Trapping climate pollutant methane gas in porous carbon
As talks of global warming are once again making headlines, scientists have renewed their efforts to understand how to best limit its effects. For example, sequestrating short-lived climate pollutants, such as methane and black carbon, yields much faster reductions in global warming compared to reductions in CO2. To do so, it is essential to have a better grasp of the nature of physico-chemical properties of gases interacting with porous carbon. Now, a team of chemical engineering researchers based in South Africa has established ways of accurately simulating methane adsorption and desorption in carbon with nanopores.
These findings have been published by Matthew Lasich and Deresh Ramjugernath from the University of KwaZulu-Natal, Durban, South Africa, in EPJ B. Alternative applications for such findings are relevant for future energy research, such as energy storage and the development of natural gas extraction methods.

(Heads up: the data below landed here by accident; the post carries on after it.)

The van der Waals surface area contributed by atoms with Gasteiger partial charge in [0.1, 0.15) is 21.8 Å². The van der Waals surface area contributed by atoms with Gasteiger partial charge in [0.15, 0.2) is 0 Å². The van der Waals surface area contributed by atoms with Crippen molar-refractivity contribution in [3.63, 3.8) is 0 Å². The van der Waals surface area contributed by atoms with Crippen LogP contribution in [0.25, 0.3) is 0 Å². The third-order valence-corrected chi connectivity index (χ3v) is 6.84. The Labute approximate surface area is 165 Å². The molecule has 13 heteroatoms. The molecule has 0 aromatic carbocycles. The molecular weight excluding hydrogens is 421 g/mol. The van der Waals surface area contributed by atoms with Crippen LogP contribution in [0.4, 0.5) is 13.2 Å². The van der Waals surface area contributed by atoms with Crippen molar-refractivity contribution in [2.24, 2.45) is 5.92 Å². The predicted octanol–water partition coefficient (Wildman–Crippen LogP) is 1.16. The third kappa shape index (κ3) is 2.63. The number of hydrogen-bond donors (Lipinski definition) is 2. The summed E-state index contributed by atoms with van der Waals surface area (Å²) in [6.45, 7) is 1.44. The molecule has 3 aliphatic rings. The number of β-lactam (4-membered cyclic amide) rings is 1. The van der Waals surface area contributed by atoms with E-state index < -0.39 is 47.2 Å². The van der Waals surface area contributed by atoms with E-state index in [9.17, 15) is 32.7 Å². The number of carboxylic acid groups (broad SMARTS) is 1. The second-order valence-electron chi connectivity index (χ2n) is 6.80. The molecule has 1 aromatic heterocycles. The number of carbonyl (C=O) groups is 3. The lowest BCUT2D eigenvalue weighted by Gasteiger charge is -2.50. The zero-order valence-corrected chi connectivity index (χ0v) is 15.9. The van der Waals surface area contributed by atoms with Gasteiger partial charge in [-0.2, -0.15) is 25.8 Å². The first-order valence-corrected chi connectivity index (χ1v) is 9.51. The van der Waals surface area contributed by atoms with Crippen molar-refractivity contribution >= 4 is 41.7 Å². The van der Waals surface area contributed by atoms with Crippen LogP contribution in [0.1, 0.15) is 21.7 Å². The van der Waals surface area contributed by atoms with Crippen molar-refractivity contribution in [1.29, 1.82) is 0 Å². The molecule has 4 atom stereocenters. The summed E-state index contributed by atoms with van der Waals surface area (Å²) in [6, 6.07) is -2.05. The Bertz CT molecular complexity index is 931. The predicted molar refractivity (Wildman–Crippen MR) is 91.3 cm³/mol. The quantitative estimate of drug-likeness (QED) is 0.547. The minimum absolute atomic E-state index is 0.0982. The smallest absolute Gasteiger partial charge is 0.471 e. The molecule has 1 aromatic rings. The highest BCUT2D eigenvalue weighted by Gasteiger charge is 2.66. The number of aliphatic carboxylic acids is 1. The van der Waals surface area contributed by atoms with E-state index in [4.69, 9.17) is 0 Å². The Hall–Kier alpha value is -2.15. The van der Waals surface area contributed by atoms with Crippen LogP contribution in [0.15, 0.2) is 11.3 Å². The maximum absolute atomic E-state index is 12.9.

Activated carbon, which is a type of carbon material containing numerous nanopores, is often used to adsorb gases in the energy sector. The authors chose to use computational methods to study the influence of intermolecular interactions between different types of molecules - in this case, they simplified the approach by limiting it to methane and activated carbon - on adsorption. Their goal was to identify molecular interactions that could prevent such a process.
First, they employed a standard simulation approach, which was dubbed grand canonical Monte Carlo simulations. Parallel to that, they used a simple lattice gas model coupled with equations describing the intermolecular interactions, otherwise referred to as classical density functional theory. They found that both approaches yielded qualitative agreement with previously published experimental data. However, the second approach yielded results more in line with experimental data for gases adsorbed into carbon materials when equations are amended through simple corrections pertaining to energy levels, rather than by corrections related to the difference in the size of the various molecules involved.